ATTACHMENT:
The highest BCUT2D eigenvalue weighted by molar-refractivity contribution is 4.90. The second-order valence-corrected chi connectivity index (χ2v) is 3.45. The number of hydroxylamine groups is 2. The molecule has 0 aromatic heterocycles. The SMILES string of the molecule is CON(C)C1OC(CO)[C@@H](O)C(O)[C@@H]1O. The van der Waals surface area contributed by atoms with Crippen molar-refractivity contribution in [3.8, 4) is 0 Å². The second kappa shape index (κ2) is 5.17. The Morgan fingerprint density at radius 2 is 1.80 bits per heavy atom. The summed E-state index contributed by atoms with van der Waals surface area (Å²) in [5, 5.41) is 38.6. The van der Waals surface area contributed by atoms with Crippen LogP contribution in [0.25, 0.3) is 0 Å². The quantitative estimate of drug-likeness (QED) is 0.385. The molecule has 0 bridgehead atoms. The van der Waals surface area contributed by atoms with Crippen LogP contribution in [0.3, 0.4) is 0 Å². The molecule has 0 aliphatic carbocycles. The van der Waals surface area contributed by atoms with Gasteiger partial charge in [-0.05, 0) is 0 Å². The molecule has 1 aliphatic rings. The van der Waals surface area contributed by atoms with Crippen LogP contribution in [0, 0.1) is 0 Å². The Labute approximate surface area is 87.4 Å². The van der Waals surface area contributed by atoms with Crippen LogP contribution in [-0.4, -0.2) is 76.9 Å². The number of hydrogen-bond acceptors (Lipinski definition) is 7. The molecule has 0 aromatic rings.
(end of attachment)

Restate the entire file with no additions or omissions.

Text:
The highest BCUT2D eigenvalue weighted by molar-refractivity contribution is 4.90. The second-order valence-corrected chi connectivity index (χ2v) is 3.45. The number of hydroxylamine groups is 2. The molecule has 0 aromatic heterocycles. The SMILES string of the molecule is CON(C)C1OC(CO)[C@@H](O)C(O)[C@@H]1O. The van der Waals surface area contributed by atoms with Crippen molar-refractivity contribution in [3.8, 4) is 0 Å². The second kappa shape index (κ2) is 5.17. The Morgan fingerprint density at radius 2 is 1.80 bits per heavy atom. The summed E-state index contributed by atoms with van der Waals surface area (Å²) in [5, 5.41) is 38.6. The van der Waals surface area contributed by atoms with Crippen LogP contribution in [0.25, 0.3) is 0 Å². The quantitative estimate of drug-likeness (QED) is 0.385. The molecule has 0 bridgehead atoms. The van der Waals surface area contributed by atoms with Crippen LogP contribution in [0.3, 0.4) is 0 Å². The molecule has 0 aliphatic carbocycles. The van der Waals surface area contributed by atoms with Gasteiger partial charge in [-0.05, 0) is 0 Å². The molecule has 1 aliphatic rings. The van der Waals surface area contributed by atoms with Crippen LogP contribution in [0, 0.1) is 0 Å². The Labute approximate surface area is 87.4 Å². The van der Waals surface area contributed by atoms with Crippen LogP contribution in [-0.4, -0.2) is 76.9 Å². The number of hydrogen-bond acceptors (Lipinski definition) is 7. The molecule has 0 aromatic rings.